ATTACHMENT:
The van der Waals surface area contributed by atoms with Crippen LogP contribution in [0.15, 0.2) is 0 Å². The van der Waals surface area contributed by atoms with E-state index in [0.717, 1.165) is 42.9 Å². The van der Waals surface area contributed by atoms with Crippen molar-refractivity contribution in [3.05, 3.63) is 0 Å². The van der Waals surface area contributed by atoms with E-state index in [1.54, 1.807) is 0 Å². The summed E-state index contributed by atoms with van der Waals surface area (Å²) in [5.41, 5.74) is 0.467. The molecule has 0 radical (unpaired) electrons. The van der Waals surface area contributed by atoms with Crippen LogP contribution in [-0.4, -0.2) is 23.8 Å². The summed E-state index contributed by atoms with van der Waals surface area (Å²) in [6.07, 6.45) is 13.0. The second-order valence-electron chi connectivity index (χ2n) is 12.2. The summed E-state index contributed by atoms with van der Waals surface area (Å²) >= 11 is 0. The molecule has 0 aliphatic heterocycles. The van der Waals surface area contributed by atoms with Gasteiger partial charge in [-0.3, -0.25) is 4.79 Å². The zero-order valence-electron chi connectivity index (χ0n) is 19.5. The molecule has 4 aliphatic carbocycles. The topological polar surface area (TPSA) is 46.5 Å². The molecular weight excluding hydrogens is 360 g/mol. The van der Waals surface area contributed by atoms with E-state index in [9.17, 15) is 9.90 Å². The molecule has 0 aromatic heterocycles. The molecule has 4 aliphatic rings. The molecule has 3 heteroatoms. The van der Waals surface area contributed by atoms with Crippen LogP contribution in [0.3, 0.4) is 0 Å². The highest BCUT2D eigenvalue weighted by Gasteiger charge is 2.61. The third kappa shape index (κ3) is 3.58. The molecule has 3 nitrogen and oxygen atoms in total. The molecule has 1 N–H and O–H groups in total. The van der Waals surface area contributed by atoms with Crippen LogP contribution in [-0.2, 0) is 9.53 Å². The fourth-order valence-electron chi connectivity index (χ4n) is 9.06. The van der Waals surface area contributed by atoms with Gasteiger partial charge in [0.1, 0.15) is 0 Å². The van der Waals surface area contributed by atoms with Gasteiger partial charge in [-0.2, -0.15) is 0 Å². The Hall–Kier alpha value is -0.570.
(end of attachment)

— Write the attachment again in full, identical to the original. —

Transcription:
The van der Waals surface area contributed by atoms with Crippen LogP contribution in [0.15, 0.2) is 0 Å². The van der Waals surface area contributed by atoms with E-state index in [0.717, 1.165) is 42.9 Å². The van der Waals surface area contributed by atoms with Crippen molar-refractivity contribution in [3.05, 3.63) is 0 Å². The van der Waals surface area contributed by atoms with E-state index in [1.54, 1.807) is 0 Å². The summed E-state index contributed by atoms with van der Waals surface area (Å²) in [5.41, 5.74) is 0.467. The molecule has 0 radical (unpaired) electrons. The van der Waals surface area contributed by atoms with Crippen LogP contribution in [-0.4, -0.2) is 23.8 Å². The summed E-state index contributed by atoms with van der Waals surface area (Å²) in [6.07, 6.45) is 13.0. The second-order valence-electron chi connectivity index (χ2n) is 12.2. The summed E-state index contributed by atoms with van der Waals surface area (Å²) >= 11 is 0. The molecule has 0 aliphatic heterocycles. The van der Waals surface area contributed by atoms with Gasteiger partial charge in [-0.3, -0.25) is 4.79 Å². The zero-order valence-electron chi connectivity index (χ0n) is 19.5. The molecule has 4 aliphatic carbocycles. The topological polar surface area (TPSA) is 46.5 Å². The molecular weight excluding hydrogens is 360 g/mol. The van der Waals surface area contributed by atoms with E-state index in [9.17, 15) is 9.90 Å². The molecule has 0 aromatic heterocycles. The molecule has 4 aliphatic rings. The molecule has 3 heteroatoms. The van der Waals surface area contributed by atoms with Crippen LogP contribution in [0.3, 0.4) is 0 Å². The highest BCUT2D eigenvalue weighted by Gasteiger charge is 2.61. The third kappa shape index (κ3) is 3.58. The molecule has 3 nitrogen and oxygen atoms in total. The molecule has 1 N–H and O–H groups in total. The van der Waals surface area contributed by atoms with Crippen LogP contribution in [-0.2, 0) is 9.53 Å². The fourth-order valence-electron chi connectivity index (χ4n) is 9.06. The van der Waals surface area contributed by atoms with Gasteiger partial charge in [0.1, 0.15) is 0 Å². The van der Waals surface area contributed by atoms with Gasteiger partial charge in [-0.2, -0.15) is 0 Å². The Hall–Kier alpha value is -0.570.